loose dirt for the plant to set potatoes in. At harvest time, I simply spill the bucket to reveal the potatoes. You can find more information about this technique at fivegallonideas.com.
Bring the Heat
Buckets can also be filled with sand or water and used as thermal mass heat sources. I had a greenhouse at my old home. In it, I kept sand-filled buckets. The buckets were exposed to the southern winter sunlight, and although it never got hot, I know the solar heat they collected during the day helped the greenhouse stay warmer during the winter.
Speaking of sand-filled buckets, most will stop a bullet. Used as a target, a bucket full of sand and spent bullets can be easily dumped so the lead can be harvested to cast more. With luck, that’s the only time I’ll ever need a bucket to stop a bullet for me. Buckets can also be used to mix things like concrete or a primitive, cob-style construction medium.
Save Them, Use Them
Often taken for granted, 5-gallon buckets have many uses, and I’ve only scratched the surface here. What’s most important is that people understand the value of these vessels, and don’t just throw them away. I hope that you’ll never need a bucket for an emergency, but if you do and are prepared, you’ll be glad to have it.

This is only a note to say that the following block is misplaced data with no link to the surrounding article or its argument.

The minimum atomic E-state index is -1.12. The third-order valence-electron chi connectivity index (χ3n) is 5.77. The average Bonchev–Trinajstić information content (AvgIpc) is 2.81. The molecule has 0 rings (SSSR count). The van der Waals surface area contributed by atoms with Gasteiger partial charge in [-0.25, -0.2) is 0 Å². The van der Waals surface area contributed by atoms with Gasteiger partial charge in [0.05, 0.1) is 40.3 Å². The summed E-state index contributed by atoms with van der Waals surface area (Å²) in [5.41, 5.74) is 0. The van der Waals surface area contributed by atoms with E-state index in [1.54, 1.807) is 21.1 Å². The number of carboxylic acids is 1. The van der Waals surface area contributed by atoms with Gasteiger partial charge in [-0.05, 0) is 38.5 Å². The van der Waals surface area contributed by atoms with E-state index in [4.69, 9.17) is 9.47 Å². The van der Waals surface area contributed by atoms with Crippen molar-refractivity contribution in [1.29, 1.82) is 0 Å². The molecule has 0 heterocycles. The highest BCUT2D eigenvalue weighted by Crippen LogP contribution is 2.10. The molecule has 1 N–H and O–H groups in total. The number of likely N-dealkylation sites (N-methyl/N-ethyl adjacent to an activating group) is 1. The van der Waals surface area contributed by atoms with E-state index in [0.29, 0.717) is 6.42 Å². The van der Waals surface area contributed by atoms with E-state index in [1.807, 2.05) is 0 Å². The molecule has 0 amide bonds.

Surprisingly, the author can fit all of these things into three bug-out buckets. Aside from a small bag with weapons and ammunition that he’ll grab in an emergency, the buckets contain basically everything else that’s important. (opposite, top)
Five-gallon buckets stack and store easily so that you have them when you need them.
Here, the author has an array of emergency supplies stored in one of his 5-gallon buckets. Dried beans, matches, wheatgrass seed and a fire starter block are all covering up a handcrank radio and other essentials.
Five-gallon buckets are useful out in the woods for hauling water, stowing your catch of the day, and in a pinch, as a latrine to maintain sanitary conditions around the campsite.
Although buckets can be loaded up with lots of odds and ends, they’re still convenient for most people to carry. Any farm kid will tell you that it’s easier to carry two buckets than just one.
Tomatoes and potatoes can be grown successfully in buckets. They’re perfect for those with limited growing space.